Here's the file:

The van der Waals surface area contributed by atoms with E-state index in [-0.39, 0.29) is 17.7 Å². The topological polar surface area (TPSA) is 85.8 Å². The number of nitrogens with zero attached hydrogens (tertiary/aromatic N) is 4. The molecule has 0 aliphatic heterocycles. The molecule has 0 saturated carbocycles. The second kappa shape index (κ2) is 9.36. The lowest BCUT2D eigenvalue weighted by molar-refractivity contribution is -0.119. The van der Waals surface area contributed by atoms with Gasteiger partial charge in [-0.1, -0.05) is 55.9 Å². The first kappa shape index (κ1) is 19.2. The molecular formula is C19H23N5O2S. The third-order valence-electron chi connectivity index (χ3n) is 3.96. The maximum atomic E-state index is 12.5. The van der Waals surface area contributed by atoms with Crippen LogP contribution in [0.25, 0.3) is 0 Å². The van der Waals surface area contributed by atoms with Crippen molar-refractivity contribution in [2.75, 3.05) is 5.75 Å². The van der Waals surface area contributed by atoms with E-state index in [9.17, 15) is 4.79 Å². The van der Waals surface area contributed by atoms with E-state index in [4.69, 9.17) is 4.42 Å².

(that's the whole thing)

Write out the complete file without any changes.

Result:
The van der Waals surface area contributed by atoms with E-state index in [-0.39, 0.29) is 17.7 Å². The topological polar surface area (TPSA) is 85.8 Å². The number of nitrogens with zero attached hydrogens (tertiary/aromatic N) is 4. The molecule has 0 aliphatic heterocycles. The molecule has 0 saturated carbocycles. The second kappa shape index (κ2) is 9.36. The lowest BCUT2D eigenvalue weighted by molar-refractivity contribution is -0.119. The van der Waals surface area contributed by atoms with Gasteiger partial charge in [-0.1, -0.05) is 55.9 Å². The first kappa shape index (κ1) is 19.2. The molecular formula is C19H23N5O2S. The third-order valence-electron chi connectivity index (χ3n) is 3.96. The maximum atomic E-state index is 12.5. The van der Waals surface area contributed by atoms with Crippen LogP contribution in [0.25, 0.3) is 0 Å². The van der Waals surface area contributed by atoms with Crippen molar-refractivity contribution in [2.75, 3.05) is 5.75 Å². The van der Waals surface area contributed by atoms with E-state index in [9.17, 15) is 4.79 Å². The van der Waals surface area contributed by atoms with E-state index in [4.69, 9.17) is 4.42 Å².